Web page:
On this page you will find information on:
- The notes provided after the discussions at the AGM
- Discussion I - Assessement Debate 2014 (Antonella Cavallone & Brita Forsstrom)
- Downloadable Appendix for Assessment Debate
- Discussion II - Why a STAT Core Curricullum? (Charlotte Rolleston Smith - Facilitator: Jeannie MacLean)
- Downloadable copy of Curriculum Draft
- Discussion III - Identity - A session involving thinking with all our senses (Sue Fleming, Jackie Beim & Ilia Daoussi
Click here to access the notes put together following the discussions that took place at the AGM.
Following on from the Summit that was held in February 2013, a group was formed to look at how students are assessed at graduation. The group started by gathering some ideas, then sought the views of Heads of Training and Assistants via a questionnaire asking for opinions about how the current assessment process works. The work will continue in 2014 to consult further with all those involved in the assessment process with a view to examining alternative assessment methods, and also in relation to possible alternative training models which have been under discussion at the last two summits.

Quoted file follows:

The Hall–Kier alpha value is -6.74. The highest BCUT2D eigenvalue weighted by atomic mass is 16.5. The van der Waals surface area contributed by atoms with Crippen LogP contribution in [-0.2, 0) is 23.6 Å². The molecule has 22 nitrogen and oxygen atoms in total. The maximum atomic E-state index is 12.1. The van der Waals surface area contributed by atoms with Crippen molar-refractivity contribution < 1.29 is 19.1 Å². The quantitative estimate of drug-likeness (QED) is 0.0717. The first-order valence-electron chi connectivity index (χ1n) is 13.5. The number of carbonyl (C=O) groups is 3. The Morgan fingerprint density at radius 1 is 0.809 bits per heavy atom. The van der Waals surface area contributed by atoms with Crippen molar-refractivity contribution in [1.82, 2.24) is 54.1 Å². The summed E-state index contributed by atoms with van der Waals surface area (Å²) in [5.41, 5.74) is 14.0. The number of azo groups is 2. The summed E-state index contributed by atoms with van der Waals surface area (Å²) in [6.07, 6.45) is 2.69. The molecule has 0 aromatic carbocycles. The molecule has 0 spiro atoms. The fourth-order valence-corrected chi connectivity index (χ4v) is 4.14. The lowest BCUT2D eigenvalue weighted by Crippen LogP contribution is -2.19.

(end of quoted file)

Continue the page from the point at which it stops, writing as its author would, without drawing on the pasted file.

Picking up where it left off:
The next phase is now to bring this to an open discussion for all members at the 2014 AGM. Please read the information in the below and consider the questions at the end as a starting point for exchange of ideas and thoughts so that you are prepared before the AGM.
Current assessments used:
- Continual assessment by Head of Training.
- Head of Training decides when a student is ready to graduate.
- STAT Moderation process in 6th and 9th term of individual students.
- One STAT training course currently also provide an Open College network qualification (to level 4) which involves an external assessment and project work handed in by students.
- Two STAT training courses also offer a College of Teachers qualification (to level 5) which involves a reflective journal in year one and an essay in year two and a slightly longer essay in year three.
Possible additional assessment methods:
In addition to the above it has been suggested that some form of external assessment may be beneficial to securing standards of training and to adhere better to general education and training assessment models. External does not indicate external to the profession but external to the training course and current model.
External assessment could take different forms:
- It could be similar to the Assessment Procedure that STAT already has in place for assessing applications for teaching membership from persons who have trained outside of STAT approved courses or who have not been teaching for a long period but would like to come back to teaching and STAT membership. This process involves practical work with three experienced teachers. It is suggested that having three teachers ensures impartiality and fairness.